Mobile Engineering Education Lab program rolls to success

7/7/2009 - By: John Trent

Washoe County School District students have known about the College of Engineering’s Mobile Engineering Education Lab for several years. But at no time has this unique outreach arm of the college been more successful, or as far-reaching.

During the recently concluded school year in Washoe County, it is estimated that the Mobile Engineering Education Lab brought a host of fun, interesting and educational engineering activities to as many as 250 kindergarten through eighth grade students each week.

And since its inception in 1997, the Mobile Engineering Lab has presented lessons and information to more than 100 schools in northern Nevada, serving more than 5,000 students in the community.

Thanks to private funding from the Mallory Foundation, the Mobile Engineering Lab has generated untold excitement in the areas of mathematics, technology, science and engineering.

“It really has been a success story,” said Debbie DeLauer, the College of Engineering’s K-12 outreach coordinator. “We’ve been lucky to have such fantastic (College of Engineering) students who get in front of the school kids and are so enthusiastic about engineering.”

The Mobile Engineering Lab program, which as DeLauer said is presented by current College of Engineering students, brings hands-on lessons to K-8 classrooms. Lessons run about an hour for a class of 30 students. The first 30 minutes of the presentation introduces the University of Nevada, Reno and general engineering information, followed by another 30 minutes of specific lessons and hands-on activity.

This is where the fun starts, DeLauer said.

“We’re hopeful when we begin the presentation that the students know that an engineer isn’t someone who just drives a train,” she said. “We hope that they learn that engineer is about problem-solving, and that mathematics and science can be a fun when it is used to design projects.”

“Our Engineering students who go to the schools really help bring these aspects of the profession to life. They reinforce the message that engineering is a way to do design structures, and to create some really cool, inventive products.”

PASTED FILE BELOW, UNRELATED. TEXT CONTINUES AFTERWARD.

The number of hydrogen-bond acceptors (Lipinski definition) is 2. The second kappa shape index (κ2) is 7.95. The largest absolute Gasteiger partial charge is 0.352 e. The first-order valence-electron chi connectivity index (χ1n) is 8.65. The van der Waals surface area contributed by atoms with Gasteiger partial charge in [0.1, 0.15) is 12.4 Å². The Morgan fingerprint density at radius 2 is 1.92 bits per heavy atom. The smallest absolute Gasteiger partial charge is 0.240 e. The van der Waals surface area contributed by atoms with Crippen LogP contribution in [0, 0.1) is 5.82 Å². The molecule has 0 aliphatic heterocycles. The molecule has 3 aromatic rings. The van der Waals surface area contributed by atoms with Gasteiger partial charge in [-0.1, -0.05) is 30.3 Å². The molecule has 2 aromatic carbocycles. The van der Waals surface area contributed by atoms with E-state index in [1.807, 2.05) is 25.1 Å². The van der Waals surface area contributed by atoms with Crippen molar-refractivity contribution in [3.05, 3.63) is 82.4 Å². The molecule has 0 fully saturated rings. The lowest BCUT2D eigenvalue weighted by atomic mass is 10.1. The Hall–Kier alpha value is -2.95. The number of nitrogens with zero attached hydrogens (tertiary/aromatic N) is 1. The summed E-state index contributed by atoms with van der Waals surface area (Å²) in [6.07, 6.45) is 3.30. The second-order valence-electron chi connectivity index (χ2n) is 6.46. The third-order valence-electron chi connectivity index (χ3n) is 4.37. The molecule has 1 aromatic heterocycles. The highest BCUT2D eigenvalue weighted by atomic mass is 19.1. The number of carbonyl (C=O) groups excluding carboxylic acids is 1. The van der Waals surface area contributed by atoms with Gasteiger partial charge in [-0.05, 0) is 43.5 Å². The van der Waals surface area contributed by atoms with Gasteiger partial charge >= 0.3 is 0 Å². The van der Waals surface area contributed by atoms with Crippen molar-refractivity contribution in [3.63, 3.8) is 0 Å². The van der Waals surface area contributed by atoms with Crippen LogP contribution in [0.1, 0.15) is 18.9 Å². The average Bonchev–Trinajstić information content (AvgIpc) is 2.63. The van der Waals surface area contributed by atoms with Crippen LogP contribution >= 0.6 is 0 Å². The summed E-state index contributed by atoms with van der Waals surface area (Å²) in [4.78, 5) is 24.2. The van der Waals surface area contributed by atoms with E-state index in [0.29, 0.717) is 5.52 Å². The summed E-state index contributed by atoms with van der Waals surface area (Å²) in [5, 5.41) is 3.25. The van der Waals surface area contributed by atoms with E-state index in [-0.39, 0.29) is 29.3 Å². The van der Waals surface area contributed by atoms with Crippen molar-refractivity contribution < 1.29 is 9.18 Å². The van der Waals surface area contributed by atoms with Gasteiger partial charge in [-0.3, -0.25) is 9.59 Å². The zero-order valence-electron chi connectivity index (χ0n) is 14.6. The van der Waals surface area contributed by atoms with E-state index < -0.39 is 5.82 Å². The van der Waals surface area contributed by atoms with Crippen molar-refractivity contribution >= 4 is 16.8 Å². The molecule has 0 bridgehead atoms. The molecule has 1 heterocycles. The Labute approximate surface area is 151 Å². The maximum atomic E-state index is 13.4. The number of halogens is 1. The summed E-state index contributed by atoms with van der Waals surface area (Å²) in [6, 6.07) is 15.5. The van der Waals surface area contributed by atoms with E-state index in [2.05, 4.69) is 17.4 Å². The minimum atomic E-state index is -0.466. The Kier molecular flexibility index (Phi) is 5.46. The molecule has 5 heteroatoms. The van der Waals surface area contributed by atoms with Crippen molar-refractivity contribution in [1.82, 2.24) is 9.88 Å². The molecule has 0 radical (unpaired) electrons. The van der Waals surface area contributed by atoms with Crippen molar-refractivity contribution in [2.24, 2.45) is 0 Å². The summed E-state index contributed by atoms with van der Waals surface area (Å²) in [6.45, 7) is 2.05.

Lessons include introduction to bridge terminology and different types of bridges (where students actually build a miniature bridge); introduction to electrical terminology and the concept of converting electrical energy into mechanical energy (where students build a simple electric motor); introduction of the terminology of simple machines and forces and motion (where students test various simple machines); gears (where students build a gear system and experiment with different gear sizes and how it affects speed); pulleys (where students build a pulley system and experiment with a different number of pulleys and how it affects the system).

These general lessons, which comply with Nevada’s science standards, have an informal, surprisingly fun component that help all students better relate to the concepts being taught. The bridge design lesson, for example, uses K’nex (a learning tool similar to Legos). Students learn how to make a battery from a lemon in another.

In addition, the program also encourages students from low-income families who are attending at-risk schools that college is indeed an option.

“When we first visit, many of these students aren’t even thinking about college, or about engineering as a career,” DeLauer said. “That’s where our Engineering students can make such a difference. They’re so great with the kids, and encouragement is a big part of what they try to do when they visit the schools.”

To find out more about the Mobile Engineering Lab program.


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